Yet at 9:00 p.m., some dear saints of God, living on the other side of town, responded to God’s call. They “stretched out their hands,” having no idea why God wanted them to do so. They brought an envelope to my parents’ door, knocked, and said, “God wanted us to give this to you.” As you can guess, it was enough money for the trip.
What would have happened if they had heard God’s whisper for action — yet ignored it? I can tell you! The entire course of my parents’ lives — and MINE as a result — would have changed. A church wouldn’t have been planted on the mission field. Many souls would have remained in darkness.
God is faithful in His Word to not only give us commands but to tell us HOW to obey, in practical terms. He never leaves us in the dark. For this woman in Proverbs 31, she had learned to obey God’s laws. She didn’t love just in word or in tongue, but in deed and in truth (1 John 3:18). She wasn’t just a hearer of the word; she was a doer (James 1:22).
- The poor were to be given fairness in court, even if they couldn’t afford a lawyer (Exodus 23:6).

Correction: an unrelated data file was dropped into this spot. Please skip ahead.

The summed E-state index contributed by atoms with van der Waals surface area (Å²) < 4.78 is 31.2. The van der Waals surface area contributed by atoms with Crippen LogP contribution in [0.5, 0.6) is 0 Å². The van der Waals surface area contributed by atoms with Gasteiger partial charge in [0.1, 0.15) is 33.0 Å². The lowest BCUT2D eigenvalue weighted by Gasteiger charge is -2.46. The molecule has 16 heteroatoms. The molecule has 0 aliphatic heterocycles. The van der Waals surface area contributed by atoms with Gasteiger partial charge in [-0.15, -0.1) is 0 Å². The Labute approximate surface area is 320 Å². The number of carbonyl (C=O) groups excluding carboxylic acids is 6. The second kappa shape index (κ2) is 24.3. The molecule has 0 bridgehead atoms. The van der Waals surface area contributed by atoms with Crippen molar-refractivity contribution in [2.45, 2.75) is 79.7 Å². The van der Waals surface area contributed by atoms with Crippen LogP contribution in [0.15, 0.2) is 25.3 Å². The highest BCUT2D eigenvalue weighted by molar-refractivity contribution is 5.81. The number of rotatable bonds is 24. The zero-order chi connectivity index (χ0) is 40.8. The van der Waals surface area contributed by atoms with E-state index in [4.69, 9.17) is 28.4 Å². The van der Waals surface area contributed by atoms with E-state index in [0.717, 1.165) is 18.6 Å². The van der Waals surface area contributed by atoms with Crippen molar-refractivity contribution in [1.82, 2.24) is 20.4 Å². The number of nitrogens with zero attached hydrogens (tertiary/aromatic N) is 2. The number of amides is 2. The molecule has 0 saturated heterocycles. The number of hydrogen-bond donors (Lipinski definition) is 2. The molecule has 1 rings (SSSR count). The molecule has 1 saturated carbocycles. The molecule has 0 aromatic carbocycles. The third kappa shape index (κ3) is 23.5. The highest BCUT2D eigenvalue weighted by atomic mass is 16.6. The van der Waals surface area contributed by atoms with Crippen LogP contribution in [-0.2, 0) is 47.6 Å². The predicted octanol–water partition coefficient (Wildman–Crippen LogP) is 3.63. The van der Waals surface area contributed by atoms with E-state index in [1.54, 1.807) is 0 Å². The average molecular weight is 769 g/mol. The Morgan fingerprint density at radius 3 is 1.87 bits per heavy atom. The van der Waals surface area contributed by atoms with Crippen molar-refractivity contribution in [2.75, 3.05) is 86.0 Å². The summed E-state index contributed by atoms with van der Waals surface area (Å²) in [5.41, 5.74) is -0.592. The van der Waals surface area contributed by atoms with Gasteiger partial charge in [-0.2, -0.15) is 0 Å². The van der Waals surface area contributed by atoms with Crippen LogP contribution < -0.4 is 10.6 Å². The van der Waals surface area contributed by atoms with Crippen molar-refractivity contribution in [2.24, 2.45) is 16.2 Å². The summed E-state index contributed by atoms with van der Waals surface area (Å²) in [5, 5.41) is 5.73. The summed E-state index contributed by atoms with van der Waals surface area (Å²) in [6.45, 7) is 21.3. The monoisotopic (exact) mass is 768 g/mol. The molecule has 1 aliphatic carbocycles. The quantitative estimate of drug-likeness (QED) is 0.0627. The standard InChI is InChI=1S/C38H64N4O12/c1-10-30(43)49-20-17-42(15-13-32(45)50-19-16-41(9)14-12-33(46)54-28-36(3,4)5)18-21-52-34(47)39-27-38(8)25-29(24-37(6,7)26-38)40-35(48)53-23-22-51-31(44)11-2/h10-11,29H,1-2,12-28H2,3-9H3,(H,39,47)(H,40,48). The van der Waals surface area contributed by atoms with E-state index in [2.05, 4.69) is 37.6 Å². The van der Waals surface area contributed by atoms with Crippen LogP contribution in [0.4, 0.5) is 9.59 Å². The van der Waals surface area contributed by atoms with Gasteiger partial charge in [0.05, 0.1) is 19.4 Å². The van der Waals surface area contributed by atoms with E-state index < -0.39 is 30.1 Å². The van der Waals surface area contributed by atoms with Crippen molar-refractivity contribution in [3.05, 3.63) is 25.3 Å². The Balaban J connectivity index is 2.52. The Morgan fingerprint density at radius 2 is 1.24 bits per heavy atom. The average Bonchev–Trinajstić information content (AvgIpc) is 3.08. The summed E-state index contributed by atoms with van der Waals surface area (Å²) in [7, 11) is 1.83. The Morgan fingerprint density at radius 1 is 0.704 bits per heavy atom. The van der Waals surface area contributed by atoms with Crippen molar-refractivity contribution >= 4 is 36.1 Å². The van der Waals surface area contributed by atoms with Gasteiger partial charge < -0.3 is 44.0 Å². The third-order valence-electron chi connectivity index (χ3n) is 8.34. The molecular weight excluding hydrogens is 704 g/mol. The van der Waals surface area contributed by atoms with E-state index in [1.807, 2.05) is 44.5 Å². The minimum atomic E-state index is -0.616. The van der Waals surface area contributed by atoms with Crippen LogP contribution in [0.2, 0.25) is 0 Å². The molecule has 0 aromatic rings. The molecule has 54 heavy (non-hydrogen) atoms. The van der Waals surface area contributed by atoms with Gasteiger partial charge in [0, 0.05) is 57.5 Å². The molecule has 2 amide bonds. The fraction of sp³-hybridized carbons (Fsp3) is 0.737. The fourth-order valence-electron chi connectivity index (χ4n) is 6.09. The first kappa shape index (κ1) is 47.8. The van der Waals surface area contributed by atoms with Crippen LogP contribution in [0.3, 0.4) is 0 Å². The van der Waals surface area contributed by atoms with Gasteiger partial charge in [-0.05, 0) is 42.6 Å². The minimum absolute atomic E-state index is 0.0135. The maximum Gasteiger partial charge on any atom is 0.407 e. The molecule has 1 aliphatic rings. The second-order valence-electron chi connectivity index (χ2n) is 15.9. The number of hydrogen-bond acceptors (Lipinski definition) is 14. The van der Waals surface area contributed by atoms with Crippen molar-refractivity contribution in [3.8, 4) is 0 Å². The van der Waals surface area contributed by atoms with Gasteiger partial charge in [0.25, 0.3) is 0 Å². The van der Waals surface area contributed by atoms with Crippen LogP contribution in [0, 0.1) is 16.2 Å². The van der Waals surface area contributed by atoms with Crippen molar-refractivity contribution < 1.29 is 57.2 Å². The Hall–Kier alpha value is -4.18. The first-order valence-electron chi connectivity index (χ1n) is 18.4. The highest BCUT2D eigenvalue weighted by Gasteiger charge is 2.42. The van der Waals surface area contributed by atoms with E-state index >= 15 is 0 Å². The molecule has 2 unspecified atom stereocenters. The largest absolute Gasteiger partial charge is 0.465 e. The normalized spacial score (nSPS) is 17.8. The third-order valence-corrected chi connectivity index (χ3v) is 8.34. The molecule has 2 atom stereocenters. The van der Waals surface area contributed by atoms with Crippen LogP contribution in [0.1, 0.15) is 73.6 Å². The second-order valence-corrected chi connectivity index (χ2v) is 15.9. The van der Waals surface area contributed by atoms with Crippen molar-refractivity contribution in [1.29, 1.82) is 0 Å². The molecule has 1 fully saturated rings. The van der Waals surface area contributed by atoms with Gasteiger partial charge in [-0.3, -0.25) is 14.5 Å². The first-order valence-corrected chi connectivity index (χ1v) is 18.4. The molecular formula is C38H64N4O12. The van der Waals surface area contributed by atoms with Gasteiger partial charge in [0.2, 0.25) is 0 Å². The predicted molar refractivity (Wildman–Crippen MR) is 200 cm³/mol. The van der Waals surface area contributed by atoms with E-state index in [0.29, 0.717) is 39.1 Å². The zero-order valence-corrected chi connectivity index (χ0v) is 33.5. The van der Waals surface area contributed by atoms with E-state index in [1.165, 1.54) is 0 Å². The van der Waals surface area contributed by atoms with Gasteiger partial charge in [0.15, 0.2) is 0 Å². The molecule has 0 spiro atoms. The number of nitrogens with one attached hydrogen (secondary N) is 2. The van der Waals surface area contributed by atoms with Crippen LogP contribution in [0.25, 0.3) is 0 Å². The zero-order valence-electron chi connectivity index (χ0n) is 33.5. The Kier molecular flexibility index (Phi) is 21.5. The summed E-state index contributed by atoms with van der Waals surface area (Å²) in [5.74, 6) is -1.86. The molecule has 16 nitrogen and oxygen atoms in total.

- Every seven years, the fields were to lie fallow and rest. During this year, anything that grew on its own was to be given freely to the poor (Exodus 23:11).
- Vineyards were only to be picked one time. The corners of fields were to remain unpicked. Anything that remained was to be left for the poor (Leviticus 19:10).
- If a poor man had to sell his property, his relatives had first opportunity to purchase it on his behalf (Leviticus 25:25).
- If a neighbor became poor, everyone was to help him so that he wouldn’t have to move away (Leviticus 25:35, 39).
- Wages were to be paid daily, before sunset, so that the poor wouldn’t have to wait for relief (Deuteronomy 24:15).
- Exorbitant interest was not allowed, nor could food be sold at a profit so that the poor couldn’t afford it (Leviticus 25:36-37).
- The poor were not to be sold as slaves but were to be treated as hired workers, with full rights and dignity (Leviticus 25:39-43).
- Best of all, during the year of Jubilee (every 50th year), land was returned to its original owners, debts were canceled, and the poor and needy were finally able to make a clean start! (see Leviticus 25)